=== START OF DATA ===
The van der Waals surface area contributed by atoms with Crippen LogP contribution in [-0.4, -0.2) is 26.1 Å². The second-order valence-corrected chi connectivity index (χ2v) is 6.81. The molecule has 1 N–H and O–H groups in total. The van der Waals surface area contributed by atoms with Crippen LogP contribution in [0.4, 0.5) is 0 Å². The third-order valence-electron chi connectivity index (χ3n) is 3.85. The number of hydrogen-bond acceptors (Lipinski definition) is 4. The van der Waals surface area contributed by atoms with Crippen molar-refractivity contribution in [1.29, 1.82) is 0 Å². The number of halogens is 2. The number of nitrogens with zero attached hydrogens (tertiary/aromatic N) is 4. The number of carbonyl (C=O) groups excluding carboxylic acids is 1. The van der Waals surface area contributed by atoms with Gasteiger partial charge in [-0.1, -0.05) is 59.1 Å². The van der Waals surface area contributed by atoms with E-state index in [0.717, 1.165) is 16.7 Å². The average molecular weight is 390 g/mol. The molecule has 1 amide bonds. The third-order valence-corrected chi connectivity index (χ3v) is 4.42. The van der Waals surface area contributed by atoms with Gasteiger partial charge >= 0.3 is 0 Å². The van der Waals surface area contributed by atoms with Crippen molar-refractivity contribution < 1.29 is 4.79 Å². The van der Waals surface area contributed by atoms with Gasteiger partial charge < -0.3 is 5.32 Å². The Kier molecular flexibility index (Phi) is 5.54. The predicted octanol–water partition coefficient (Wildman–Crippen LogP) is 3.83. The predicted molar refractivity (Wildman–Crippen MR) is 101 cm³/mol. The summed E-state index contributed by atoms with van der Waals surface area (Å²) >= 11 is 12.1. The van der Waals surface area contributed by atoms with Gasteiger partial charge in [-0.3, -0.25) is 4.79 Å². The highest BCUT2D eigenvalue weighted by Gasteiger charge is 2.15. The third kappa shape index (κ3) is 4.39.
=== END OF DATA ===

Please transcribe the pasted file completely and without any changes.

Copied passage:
The van der Waals surface area contributed by atoms with Crippen LogP contribution in [-0.4, -0.2) is 26.1 Å². The second-order valence-corrected chi connectivity index (χ2v) is 6.81. The molecule has 1 N–H and O–H groups in total. The van der Waals surface area contributed by atoms with Crippen LogP contribution in [0.4, 0.5) is 0 Å². The third-order valence-electron chi connectivity index (χ3n) is 3.85. The number of hydrogen-bond acceptors (Lipinski definition) is 4. The van der Waals surface area contributed by atoms with Crippen molar-refractivity contribution in [1.29, 1.82) is 0 Å². The number of halogens is 2. The number of nitrogens with zero attached hydrogens (tertiary/aromatic N) is 4. The number of carbonyl (C=O) groups excluding carboxylic acids is 1. The van der Waals surface area contributed by atoms with Gasteiger partial charge in [-0.1, -0.05) is 59.1 Å². The van der Waals surface area contributed by atoms with E-state index in [0.717, 1.165) is 16.7 Å². The average molecular weight is 390 g/mol. The molecule has 1 amide bonds. The third-order valence-corrected chi connectivity index (χ3v) is 4.42. The van der Waals surface area contributed by atoms with Gasteiger partial charge >= 0.3 is 0 Å². The van der Waals surface area contributed by atoms with Crippen molar-refractivity contribution < 1.29 is 4.79 Å². The van der Waals surface area contributed by atoms with Gasteiger partial charge < -0.3 is 5.32 Å². The Kier molecular flexibility index (Phi) is 5.54. The predicted octanol–water partition coefficient (Wildman–Crippen LogP) is 3.83. The predicted molar refractivity (Wildman–Crippen MR) is 101 cm³/mol. The summed E-state index contributed by atoms with van der Waals surface area (Å²) >= 11 is 12.1. The van der Waals surface area contributed by atoms with Gasteiger partial charge in [-0.3, -0.25) is 4.79 Å². The highest BCUT2D eigenvalue weighted by Gasteiger charge is 2.15. The third kappa shape index (κ3) is 4.39.